confirmations of exceptional events in the early chapters of
Genesis have not been treated in the text which precedes, because
there seemed no place for them without breaking the continuity
of thought. Strictly speaking, these are not all archaeological
with respect to the time of the Oppression, the Israelites were
forced to serve the Pharaohs by building "store cities",
in particular the two cities named Pithom and Raamses (Exodus
1:11). Much has been written regarding the circumstance
of the finding by Edouard Naville, toward the end of the last
century: a site supposedly to be identified with one of these
cities, in which the lower courses of brick contained free straw,
higher courses stubble, and the uppermost courses little or no
straw whatever (cf. Exodus 5:7-18). (86)
86. Naville, Edouard, The Store-City
of Pithom and the Route of the Exodus, 4th edition, London
Naville's account a statement made by a visitor to the site (a Mr. Villiers Stuart, who had expressed interest in the absence of straw in the upper course of brick), pointed out with evident pleasure that it was no surprise to himself at all. "For," Peet said, "it is almost inconceivable that any traveller in Egypt should make this statement with regard to the use of straw in bricks, for though straw has been used both in ancient and modern times, its use is somewhat rare, more particularly in ancient times." (88) He proceeded to point out that the Nile mud makes perfectly good brick without any binder, making the assumption (as most of us have done) that straw served this purpose only. In his over-confidence, Peet has since been proved to be quite wrong. Edward G. Acheson, in a paper presented in the Transactions of the American Ceramic Society in 1904, described certain experiments he made as the result of a chance discovery which led to a technique for greatly improving the strength and impact resistance of bricks. (89) He was surprised to discover on one occasion that certain German clays were far superior to local American clays for the making of pottery, with respect to both plasticity and tensile strength. His surprise sprang from the fact that they did not feel or look different nor did chemical analysis reveal anything unusual. However, being a novice and unaware of previous research work done in this field, he came to the subject with an entirely fresh mind and soon found that "residual" clay differed from water-laid or sedimentary clays, the latter being superior even though their compositions appeared to be identical. He hazarded a happy guess that the process of water-laying had introduced some component which had hitherto escaped recognition. To make a long story short, he discovered that gallo-tannic, when introduced into clay, had the unexpected effect of not only improving the tensile strength of the finished brick but considerably shortening the time for drying it, since less water was required to make it readily moldable. His conclusion was that gallo-tannic acid was being introduced into water-laid clays by the fact that the water itself had washed through vegetation and in doing so picked up the modifying chemicals. Thus Acheson concluded: (90)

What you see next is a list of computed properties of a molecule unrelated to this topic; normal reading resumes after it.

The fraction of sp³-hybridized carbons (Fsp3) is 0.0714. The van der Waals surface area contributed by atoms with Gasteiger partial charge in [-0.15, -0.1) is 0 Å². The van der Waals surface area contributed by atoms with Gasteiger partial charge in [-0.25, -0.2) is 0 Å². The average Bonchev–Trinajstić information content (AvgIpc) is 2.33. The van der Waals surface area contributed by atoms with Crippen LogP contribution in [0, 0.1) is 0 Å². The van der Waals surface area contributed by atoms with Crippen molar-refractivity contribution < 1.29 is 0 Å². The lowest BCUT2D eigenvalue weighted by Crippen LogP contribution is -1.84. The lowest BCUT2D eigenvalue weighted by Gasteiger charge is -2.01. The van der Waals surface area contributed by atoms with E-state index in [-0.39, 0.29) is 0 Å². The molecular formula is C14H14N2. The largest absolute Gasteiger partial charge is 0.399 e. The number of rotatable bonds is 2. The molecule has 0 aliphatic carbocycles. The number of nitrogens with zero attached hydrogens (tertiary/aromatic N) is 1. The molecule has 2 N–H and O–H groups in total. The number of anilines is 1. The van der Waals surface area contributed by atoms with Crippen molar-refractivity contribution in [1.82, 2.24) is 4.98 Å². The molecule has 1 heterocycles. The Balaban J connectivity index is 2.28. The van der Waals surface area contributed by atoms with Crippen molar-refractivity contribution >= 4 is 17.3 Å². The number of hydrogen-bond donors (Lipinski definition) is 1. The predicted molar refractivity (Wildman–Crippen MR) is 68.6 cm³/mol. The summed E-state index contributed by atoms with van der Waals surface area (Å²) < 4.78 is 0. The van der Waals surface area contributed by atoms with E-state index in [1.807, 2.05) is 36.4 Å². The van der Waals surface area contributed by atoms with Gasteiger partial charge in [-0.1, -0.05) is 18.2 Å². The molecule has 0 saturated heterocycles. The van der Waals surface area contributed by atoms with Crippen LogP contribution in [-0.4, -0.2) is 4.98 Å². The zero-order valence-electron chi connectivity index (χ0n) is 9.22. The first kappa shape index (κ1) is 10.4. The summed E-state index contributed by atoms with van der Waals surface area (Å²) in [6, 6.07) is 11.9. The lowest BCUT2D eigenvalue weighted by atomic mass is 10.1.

88. Peet, T. E., Egypt and the Old
Testament, University of Liverpool, 1924, p.99.
91. Gunter, Gordon, et al., "Mass Mortality of Marine Animals on the Lower West Coast of Florida, November, 1946 to January, 1947," Science, vol.105, 1947, p.256
Sweden, Linnaeus looked
into it carefully and found that the reddening of the water was
caused by dense masses of minute insects." (92) When it was suggested
that this is what may have happened in Exodus 7, the ecclesiastical
authorities of the time argued very strongly against it and explained
that probably the subsequent examples were instances in which
Satan was endeavouring to deceive Christian people by demonstrating
that it was no miracle at all. Unless we keep in mind what has
been said about the time element in such instances, I fear we
might find ourselves sometimes reduced to a rather similar expedient.
At any rate, the consequences were the same in Egypt as they
were in Florida: decaying fish made the country "stink"
and attracted flies -- and other evils followed inevitably.
In Exodus 5:23-25 we have the story of the bitter waters made sweet. While doing some research in surface chemistry, I had occasion to read an important work by Robert Kunin on the subject and came across the following statement on the first page: (93)
This would seem
to provide a natural explanation of the event itself, but it
does not in the least diminish the significance of the statement
that it was the Lord who showed him the tree (Exodus 15:35).
92. White, Andrew D., A History of
the Warfare of Science with Theology in Christendom, Braziller,
New York, 1955, p.60.
is one more instance of a miracle which is clearly a case of
timing: the provision of meat in the wilderness in the form of
quails, as recorded in Numbers 11:31ff. Here it is said that
there went forth a wind from the Lord and brought quails from
the sea and it "spread them out" (Hebrew natash)
beside the camp, as it were a day's journey on this side and
as it were a day's journey on the other side round about the
camp, and as it were three feet above the face of the earth.
I say this is a miracle of timing, because it is now known that
the appearance of quails like this is an annual event. (94) It may seem strange that
creatures should fly so close to the ground, but this is apparently
an accommodation on the part of the older birds to the many very
young ones which are with them. It is not a question of lessening
injuries in case of a fall, but rather that the reduced altitude
provides greater buoyancy so that the young ones fly with less
94. Jarvis, C. S., "The Israelites in Sinai," Antiquity (England), December, 1932, p.436.